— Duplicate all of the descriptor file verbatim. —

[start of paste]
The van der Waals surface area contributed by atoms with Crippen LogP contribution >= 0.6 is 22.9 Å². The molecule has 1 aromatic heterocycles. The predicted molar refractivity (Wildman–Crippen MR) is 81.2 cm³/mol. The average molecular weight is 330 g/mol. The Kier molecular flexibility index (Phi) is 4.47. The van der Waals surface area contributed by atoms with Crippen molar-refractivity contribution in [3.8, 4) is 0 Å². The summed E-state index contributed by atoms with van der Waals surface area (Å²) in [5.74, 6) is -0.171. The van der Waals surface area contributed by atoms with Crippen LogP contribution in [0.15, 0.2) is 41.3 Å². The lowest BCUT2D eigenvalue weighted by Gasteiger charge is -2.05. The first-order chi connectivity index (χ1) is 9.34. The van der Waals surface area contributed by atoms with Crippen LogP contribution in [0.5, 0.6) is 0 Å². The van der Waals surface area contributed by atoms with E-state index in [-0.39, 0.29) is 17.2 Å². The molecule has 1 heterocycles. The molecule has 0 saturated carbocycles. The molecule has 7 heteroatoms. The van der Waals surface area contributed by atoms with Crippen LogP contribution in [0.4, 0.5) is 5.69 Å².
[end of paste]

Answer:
The van der Waals surface area contributed by atoms with Crippen LogP contribution >= 0.6 is 22.9 Å². The molecule has 1 aromatic heterocycles. The predicted molar refractivity (Wildman–Crippen MR) is 81.2 cm³/mol. The average molecular weight is 330 g/mol. The Kier molecular flexibility index (Phi) is 4.47. The van der Waals surface area contributed by atoms with Crippen molar-refractivity contribution in [3.8, 4) is 0 Å². The summed E-state index contributed by atoms with van der Waals surface area (Å²) in [5.74, 6) is -0.171. The van der Waals surface area contributed by atoms with Crippen LogP contribution in [0.15, 0.2) is 41.3 Å². The lowest BCUT2D eigenvalue weighted by Gasteiger charge is -2.05. The first-order chi connectivity index (χ1) is 9.34. The van der Waals surface area contributed by atoms with Crippen LogP contribution in [0.5, 0.6) is 0 Å². The van der Waals surface area contributed by atoms with E-state index in [-0.39, 0.29) is 17.2 Å². The molecule has 1 heterocycles. The molecule has 0 saturated carbocycles. The molecule has 7 heteroatoms. The van der Waals surface area contributed by atoms with Crippen LogP contribution in [0.4, 0.5) is 5.69 Å².